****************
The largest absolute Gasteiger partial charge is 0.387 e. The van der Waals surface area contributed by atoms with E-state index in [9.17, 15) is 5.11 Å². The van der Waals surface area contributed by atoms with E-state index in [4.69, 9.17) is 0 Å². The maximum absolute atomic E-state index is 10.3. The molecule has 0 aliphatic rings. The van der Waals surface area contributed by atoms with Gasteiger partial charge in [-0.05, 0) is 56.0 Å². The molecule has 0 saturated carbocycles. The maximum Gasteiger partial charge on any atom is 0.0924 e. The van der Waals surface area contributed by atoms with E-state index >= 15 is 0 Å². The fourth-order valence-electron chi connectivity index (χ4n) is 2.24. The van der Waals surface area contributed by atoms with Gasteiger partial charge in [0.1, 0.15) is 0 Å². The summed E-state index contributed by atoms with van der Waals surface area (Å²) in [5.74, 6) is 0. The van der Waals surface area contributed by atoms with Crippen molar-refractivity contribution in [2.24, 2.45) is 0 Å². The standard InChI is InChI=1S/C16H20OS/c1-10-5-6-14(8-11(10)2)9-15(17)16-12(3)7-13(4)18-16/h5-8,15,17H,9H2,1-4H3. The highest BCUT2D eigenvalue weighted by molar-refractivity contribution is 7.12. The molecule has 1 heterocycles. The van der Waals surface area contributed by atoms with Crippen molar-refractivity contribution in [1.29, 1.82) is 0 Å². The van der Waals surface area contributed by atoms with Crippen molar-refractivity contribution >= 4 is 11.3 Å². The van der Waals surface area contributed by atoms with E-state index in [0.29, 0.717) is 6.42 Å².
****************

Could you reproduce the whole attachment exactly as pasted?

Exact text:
The largest absolute Gasteiger partial charge is 0.387 e. The van der Waals surface area contributed by atoms with E-state index in [9.17, 15) is 5.11 Å². The van der Waals surface area contributed by atoms with E-state index in [4.69, 9.17) is 0 Å². The maximum absolute atomic E-state index is 10.3. The molecule has 0 aliphatic rings. The van der Waals surface area contributed by atoms with Gasteiger partial charge in [-0.05, 0) is 56.0 Å². The molecule has 0 saturated carbocycles. The maximum Gasteiger partial charge on any atom is 0.0924 e. The van der Waals surface area contributed by atoms with E-state index >= 15 is 0 Å². The fourth-order valence-electron chi connectivity index (χ4n) is 2.24. The van der Waals surface area contributed by atoms with Gasteiger partial charge in [0.1, 0.15) is 0 Å². The summed E-state index contributed by atoms with van der Waals surface area (Å²) in [5.74, 6) is 0. The van der Waals surface area contributed by atoms with Crippen molar-refractivity contribution in [2.24, 2.45) is 0 Å². The standard InChI is InChI=1S/C16H20OS/c1-10-5-6-14(8-11(10)2)9-15(17)16-12(3)7-13(4)18-16/h5-8,15,17H,9H2,1-4H3. The highest BCUT2D eigenvalue weighted by molar-refractivity contribution is 7.12. The molecule has 1 heterocycles. The van der Waals surface area contributed by atoms with Crippen molar-refractivity contribution in [1.29, 1.82) is 0 Å². The van der Waals surface area contributed by atoms with Crippen molar-refractivity contribution >= 4 is 11.3 Å². The van der Waals surface area contributed by atoms with E-state index in [0.29, 0.717) is 6.42 Å².